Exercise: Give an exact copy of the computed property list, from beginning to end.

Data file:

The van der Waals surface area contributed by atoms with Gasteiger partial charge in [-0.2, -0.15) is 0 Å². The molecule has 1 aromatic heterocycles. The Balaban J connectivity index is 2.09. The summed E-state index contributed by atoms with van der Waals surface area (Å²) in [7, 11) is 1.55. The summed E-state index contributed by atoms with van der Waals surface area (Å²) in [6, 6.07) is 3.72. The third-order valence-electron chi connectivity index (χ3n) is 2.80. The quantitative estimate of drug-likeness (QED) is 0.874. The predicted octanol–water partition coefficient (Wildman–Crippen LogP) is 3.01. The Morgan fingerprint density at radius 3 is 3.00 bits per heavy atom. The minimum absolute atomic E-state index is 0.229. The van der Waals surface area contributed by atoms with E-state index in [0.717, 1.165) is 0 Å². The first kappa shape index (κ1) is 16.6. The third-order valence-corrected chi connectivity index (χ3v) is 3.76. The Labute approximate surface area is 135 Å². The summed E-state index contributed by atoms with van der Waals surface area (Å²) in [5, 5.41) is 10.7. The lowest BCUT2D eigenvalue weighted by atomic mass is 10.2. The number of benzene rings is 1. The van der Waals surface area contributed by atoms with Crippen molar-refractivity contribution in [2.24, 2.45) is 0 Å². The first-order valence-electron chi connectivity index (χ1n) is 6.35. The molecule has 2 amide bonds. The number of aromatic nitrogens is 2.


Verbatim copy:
The van der Waals surface area contributed by atoms with Gasteiger partial charge in [-0.2, -0.15) is 0 Å². The molecule has 1 aromatic heterocycles. The Balaban J connectivity index is 2.09. The summed E-state index contributed by atoms with van der Waals surface area (Å²) in [7, 11) is 1.55. The summed E-state index contributed by atoms with van der Waals surface area (Å²) in [6, 6.07) is 3.72. The third-order valence-electron chi connectivity index (χ3n) is 2.80. The quantitative estimate of drug-likeness (QED) is 0.874. The predicted octanol–water partition coefficient (Wildman–Crippen LogP) is 3.01. The Morgan fingerprint density at radius 3 is 3.00 bits per heavy atom. The minimum absolute atomic E-state index is 0.229. The van der Waals surface area contributed by atoms with E-state index in [0.717, 1.165) is 0 Å². The first kappa shape index (κ1) is 16.6. The third-order valence-corrected chi connectivity index (χ3v) is 3.76. The Labute approximate surface area is 135 Å². The summed E-state index contributed by atoms with van der Waals surface area (Å²) in [5, 5.41) is 10.7. The lowest BCUT2D eigenvalue weighted by atomic mass is 10.2. The number of benzene rings is 1. The van der Waals surface area contributed by atoms with Crippen molar-refractivity contribution in [2.24, 2.45) is 0 Å². The first-order valence-electron chi connectivity index (χ1n) is 6.35. The molecule has 2 amide bonds. The number of aromatic nitrogens is 2.